This is a UFOria convention report and an Ed Bishop interview which appeared in issue#3 (December 1988) of the UK magazine "Dark Star".
UFORIA - Convention Report
by Rob DyerAlthough the Fanderson UFORIA convention took place as far back as 18th June I did promise to give it a mention and besides it was a great day!
It was the first time a convention had been devoted to U.F.O., Gerry Anderson's first live-action series that appeared on our screens at the end of the sixties. Not as popular then as it's predecessors, the series (despite appalling scheduling) has since grown a devoted following. This was proven at the Conway Hall in London where 400 fans gathered for the ten-hour event that had an impressive guest list. Gerry Anderson, Ed Bishop, George Sewell, Dolorez Mantez and Shane Rimmer were just some of the stars associated with the show who appeared.
Dotted throughout the days programme were five carefully chosen episodes of the show that had not been seen in most ITV regions for many years. Money raised during the day went to the Great Ormond Street Hospital Appeal. First on stage was effects man Derek Meddings giving insights not only to his work on U.F.O. but many other Anderson shows. Ed Bishop and George Sewell were due on stage but, delayed by British Rail, Ed's absence was filled by Shane Rimmer (better known as the voice of Scott Tracy from THUNDERBIRDS) an unbilled guest who just managed to make the event at the last minute. Shane, star of latest Anderson production - SPACE POLICE, had a good humoured approach to the few questions aimed at him. George Sewell had so much enthusiam for the whole thing that at one stage, when the audience questions began to dry up, he stood up and with arms out called out for more insisting there were dozens of subjects yet to touch on. The audience responded well and the questions and answers alike were interesting. Dolorez Mantez requested not to appear on a panel but spent most of the day signing autographs along with George Sewell and Ed Bishop. At three o'clock Gerry Anderson and writer Tony Barwick took the stage. Anderson obviously finding it difficult to sound fresh went through the motions but added little insight or feeling to his answers.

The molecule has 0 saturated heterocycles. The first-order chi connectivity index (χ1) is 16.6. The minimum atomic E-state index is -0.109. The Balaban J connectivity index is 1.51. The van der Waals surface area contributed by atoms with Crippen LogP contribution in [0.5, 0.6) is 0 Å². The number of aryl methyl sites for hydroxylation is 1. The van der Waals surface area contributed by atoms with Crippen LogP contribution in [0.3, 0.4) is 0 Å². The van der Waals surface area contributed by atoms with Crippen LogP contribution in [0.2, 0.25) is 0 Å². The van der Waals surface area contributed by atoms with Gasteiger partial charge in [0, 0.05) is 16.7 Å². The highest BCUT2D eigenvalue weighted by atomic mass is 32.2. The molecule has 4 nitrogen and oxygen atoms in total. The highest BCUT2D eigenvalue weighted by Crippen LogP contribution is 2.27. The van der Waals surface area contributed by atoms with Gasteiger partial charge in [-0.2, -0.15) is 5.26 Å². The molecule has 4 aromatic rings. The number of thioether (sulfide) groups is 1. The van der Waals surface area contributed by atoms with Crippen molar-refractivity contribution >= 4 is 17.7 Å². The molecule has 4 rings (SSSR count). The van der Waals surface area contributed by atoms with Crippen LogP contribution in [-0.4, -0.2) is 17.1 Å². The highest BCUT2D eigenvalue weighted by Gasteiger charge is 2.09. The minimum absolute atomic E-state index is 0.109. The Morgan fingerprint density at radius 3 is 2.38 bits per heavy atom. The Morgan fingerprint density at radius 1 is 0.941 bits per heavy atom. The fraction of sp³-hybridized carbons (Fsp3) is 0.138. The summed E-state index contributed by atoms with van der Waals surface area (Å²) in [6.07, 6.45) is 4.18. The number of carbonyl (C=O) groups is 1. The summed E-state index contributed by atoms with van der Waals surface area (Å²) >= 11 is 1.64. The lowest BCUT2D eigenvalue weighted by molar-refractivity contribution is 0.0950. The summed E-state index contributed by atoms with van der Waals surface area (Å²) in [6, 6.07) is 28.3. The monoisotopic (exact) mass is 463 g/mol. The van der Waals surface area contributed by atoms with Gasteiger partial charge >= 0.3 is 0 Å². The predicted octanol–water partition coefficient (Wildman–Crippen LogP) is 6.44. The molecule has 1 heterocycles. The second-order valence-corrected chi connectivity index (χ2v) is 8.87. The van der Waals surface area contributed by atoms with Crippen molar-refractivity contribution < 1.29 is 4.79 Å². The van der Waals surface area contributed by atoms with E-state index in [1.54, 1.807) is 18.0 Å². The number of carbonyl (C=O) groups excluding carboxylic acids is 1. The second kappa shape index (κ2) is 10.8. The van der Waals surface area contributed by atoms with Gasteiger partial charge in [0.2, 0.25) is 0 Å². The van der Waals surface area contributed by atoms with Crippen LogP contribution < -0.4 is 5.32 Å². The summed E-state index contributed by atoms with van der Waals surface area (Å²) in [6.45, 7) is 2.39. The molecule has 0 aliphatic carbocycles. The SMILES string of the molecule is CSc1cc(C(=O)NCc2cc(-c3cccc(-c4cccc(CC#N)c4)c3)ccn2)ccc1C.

Eventually Ed Bishop did arrive and when he walked onto the stage the entire hall roared it's appreciation. It appeared as though the conventions 400 strong presence were all crammed into the hall. Ed Bishop spoke with obvious affection for the show and seemed overwhelmed by his own popularity. His revelations and his charismatic character won the audience completely. 56 year old Bishop cited A Question Of Priorities as his favourite episode from the series and gave details of his career since the show and his current projects. As a whole the day was well planned and organised. The Chairman of the day Helen McCarthy told me that over 150 subscriptions had to be refused after the convention sold out more than two weeks beforehand. A U.F.O. weekend based in the midlands is being arranged for next year due to the demand. Enthusiasm won the day and made it the huge success it was. Enthusiasm by fans and stars alike.
ED BISHOPOn 18th June this year, at the Conway Hall in London, Fanderson, the official Gerry Anderson fan club held the first ever convention devoted to U.F.O. Actors and actresses from the series attended the event including the show's star Ed Bishop, who played the lead role of Commander Straker. Rob Dyer spoke to Ed and found out that he probably likes his fans even more than they like him!
We were sitting in a small room at the rear of a large hall where Gerry Anderson was speaking to 400 fans. Ed should have been on stage but he had been delayed on his journey by British Rail...
'Well, I live in a little village in Warwickshire. I've lived up there since 1980. I bought a large old house, an old farm house. I find it very convienient for London, it's only an hour away,' Knowing that not all television personalities like conventions, I asked Ed how many he had been to.